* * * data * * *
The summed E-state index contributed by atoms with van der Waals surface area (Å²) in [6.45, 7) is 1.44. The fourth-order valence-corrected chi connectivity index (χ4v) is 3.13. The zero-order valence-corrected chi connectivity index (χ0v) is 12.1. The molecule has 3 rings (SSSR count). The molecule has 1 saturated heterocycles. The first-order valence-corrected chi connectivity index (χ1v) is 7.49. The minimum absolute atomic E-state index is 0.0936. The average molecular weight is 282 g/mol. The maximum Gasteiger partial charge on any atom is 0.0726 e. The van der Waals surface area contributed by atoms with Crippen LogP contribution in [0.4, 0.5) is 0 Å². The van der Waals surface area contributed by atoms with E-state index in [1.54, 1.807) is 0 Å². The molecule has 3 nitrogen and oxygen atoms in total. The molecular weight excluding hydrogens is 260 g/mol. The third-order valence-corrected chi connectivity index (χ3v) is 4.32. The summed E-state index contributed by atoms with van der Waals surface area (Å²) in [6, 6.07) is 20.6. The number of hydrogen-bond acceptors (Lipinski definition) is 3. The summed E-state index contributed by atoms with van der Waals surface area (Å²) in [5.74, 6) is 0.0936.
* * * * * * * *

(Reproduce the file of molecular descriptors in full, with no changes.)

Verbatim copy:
The summed E-state index contributed by atoms with van der Waals surface area (Å²) in [6.45, 7) is 1.44. The fourth-order valence-corrected chi connectivity index (χ4v) is 3.13. The zero-order valence-corrected chi connectivity index (χ0v) is 12.1. The molecule has 3 rings (SSSR count). The molecule has 1 saturated heterocycles. The first-order valence-corrected chi connectivity index (χ1v) is 7.49. The minimum absolute atomic E-state index is 0.0936. The average molecular weight is 282 g/mol. The maximum Gasteiger partial charge on any atom is 0.0726 e. The van der Waals surface area contributed by atoms with Crippen LogP contribution in [0.4, 0.5) is 0 Å². The van der Waals surface area contributed by atoms with E-state index in [1.54, 1.807) is 0 Å². The molecule has 3 nitrogen and oxygen atoms in total. The molecular weight excluding hydrogens is 260 g/mol. The third-order valence-corrected chi connectivity index (χ3v) is 4.32. The summed E-state index contributed by atoms with van der Waals surface area (Å²) in [6, 6.07) is 20.6. The number of hydrogen-bond acceptors (Lipinski definition) is 3. The summed E-state index contributed by atoms with van der Waals surface area (Å²) in [5.74, 6) is 0.0936.